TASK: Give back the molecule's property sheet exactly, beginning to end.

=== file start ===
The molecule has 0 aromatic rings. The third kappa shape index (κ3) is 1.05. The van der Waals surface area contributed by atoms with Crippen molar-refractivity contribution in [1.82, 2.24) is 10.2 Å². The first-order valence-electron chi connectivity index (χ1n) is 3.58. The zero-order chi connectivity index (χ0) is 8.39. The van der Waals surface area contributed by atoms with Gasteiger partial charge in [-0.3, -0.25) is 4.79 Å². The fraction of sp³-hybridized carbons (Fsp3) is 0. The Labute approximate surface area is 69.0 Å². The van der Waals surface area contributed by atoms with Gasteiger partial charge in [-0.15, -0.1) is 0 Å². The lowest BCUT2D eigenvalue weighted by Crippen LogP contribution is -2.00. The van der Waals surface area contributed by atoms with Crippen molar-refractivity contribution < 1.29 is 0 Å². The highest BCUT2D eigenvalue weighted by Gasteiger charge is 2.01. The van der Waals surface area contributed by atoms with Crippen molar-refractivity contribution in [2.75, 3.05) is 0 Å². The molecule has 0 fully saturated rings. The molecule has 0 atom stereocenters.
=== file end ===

The molecule has 0 aromatic rings. The third kappa shape index (κ3) is 1.05. The van der Waals surface area contributed by atoms with Crippen molar-refractivity contribution in [1.82, 2.24) is 10.2 Å². The first-order valence-electron chi connectivity index (χ1n) is 3.58. The zero-order chi connectivity index (χ0) is 8.39. The van der Waals surface area contributed by atoms with Gasteiger partial charge in [-0.3, -0.25) is 4.79 Å². The fraction of sp³-hybridized carbons (Fsp3) is 0. The Labute approximate surface area is 69.0 Å². The van der Waals surface area contributed by atoms with Gasteiger partial charge in [-0.15, -0.1) is 0 Å². The lowest BCUT2D eigenvalue weighted by Crippen LogP contribution is -2.00. The van der Waals surface area contributed by atoms with Crippen molar-refractivity contribution < 1.29 is 0 Å². The highest BCUT2D eigenvalue weighted by Gasteiger charge is 2.01. The van der Waals surface area contributed by atoms with Crippen molar-refractivity contribution in [2.75, 3.05) is 0 Å². The molecule has 0 fully saturated rings. The molecule has 0 atom stereocenters.